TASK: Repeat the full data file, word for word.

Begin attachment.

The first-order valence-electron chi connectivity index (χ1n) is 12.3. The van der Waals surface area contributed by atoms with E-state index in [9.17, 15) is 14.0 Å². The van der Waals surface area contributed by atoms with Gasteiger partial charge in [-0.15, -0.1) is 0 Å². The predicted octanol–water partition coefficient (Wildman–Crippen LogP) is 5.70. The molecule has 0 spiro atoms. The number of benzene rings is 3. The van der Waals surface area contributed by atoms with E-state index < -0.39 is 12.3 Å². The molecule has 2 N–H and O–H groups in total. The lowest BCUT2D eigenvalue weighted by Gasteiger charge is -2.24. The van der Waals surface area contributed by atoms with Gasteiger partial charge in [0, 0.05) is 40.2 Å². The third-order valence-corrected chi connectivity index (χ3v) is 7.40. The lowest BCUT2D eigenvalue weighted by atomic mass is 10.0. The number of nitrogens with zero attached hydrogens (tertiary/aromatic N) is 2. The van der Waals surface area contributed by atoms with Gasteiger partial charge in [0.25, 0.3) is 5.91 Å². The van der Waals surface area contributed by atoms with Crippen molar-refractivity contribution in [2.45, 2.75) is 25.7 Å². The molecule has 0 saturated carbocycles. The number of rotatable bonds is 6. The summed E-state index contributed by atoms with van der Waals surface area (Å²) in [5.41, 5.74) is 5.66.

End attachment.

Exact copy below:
The first-order valence-electron chi connectivity index (χ1n) is 12.3. The van der Waals surface area contributed by atoms with E-state index in [9.17, 15) is 14.0 Å². The van der Waals surface area contributed by atoms with Gasteiger partial charge in [-0.15, -0.1) is 0 Å². The predicted octanol–water partition coefficient (Wildman–Crippen LogP) is 5.70. The molecule has 0 spiro atoms. The number of benzene rings is 3. The van der Waals surface area contributed by atoms with E-state index < -0.39 is 12.3 Å². The molecule has 2 N–H and O–H groups in total. The lowest BCUT2D eigenvalue weighted by Gasteiger charge is -2.24. The van der Waals surface area contributed by atoms with Gasteiger partial charge in [0, 0.05) is 40.2 Å². The third-order valence-corrected chi connectivity index (χ3v) is 7.40. The lowest BCUT2D eigenvalue weighted by atomic mass is 10.0. The number of nitrogens with zero attached hydrogens (tertiary/aromatic N) is 2. The van der Waals surface area contributed by atoms with Gasteiger partial charge in [0.25, 0.3) is 5.91 Å². The van der Waals surface area contributed by atoms with Crippen molar-refractivity contribution in [2.45, 2.75) is 25.7 Å². The molecule has 0 saturated carbocycles. The number of rotatable bonds is 6. The summed E-state index contributed by atoms with van der Waals surface area (Å²) in [5.41, 5.74) is 5.66.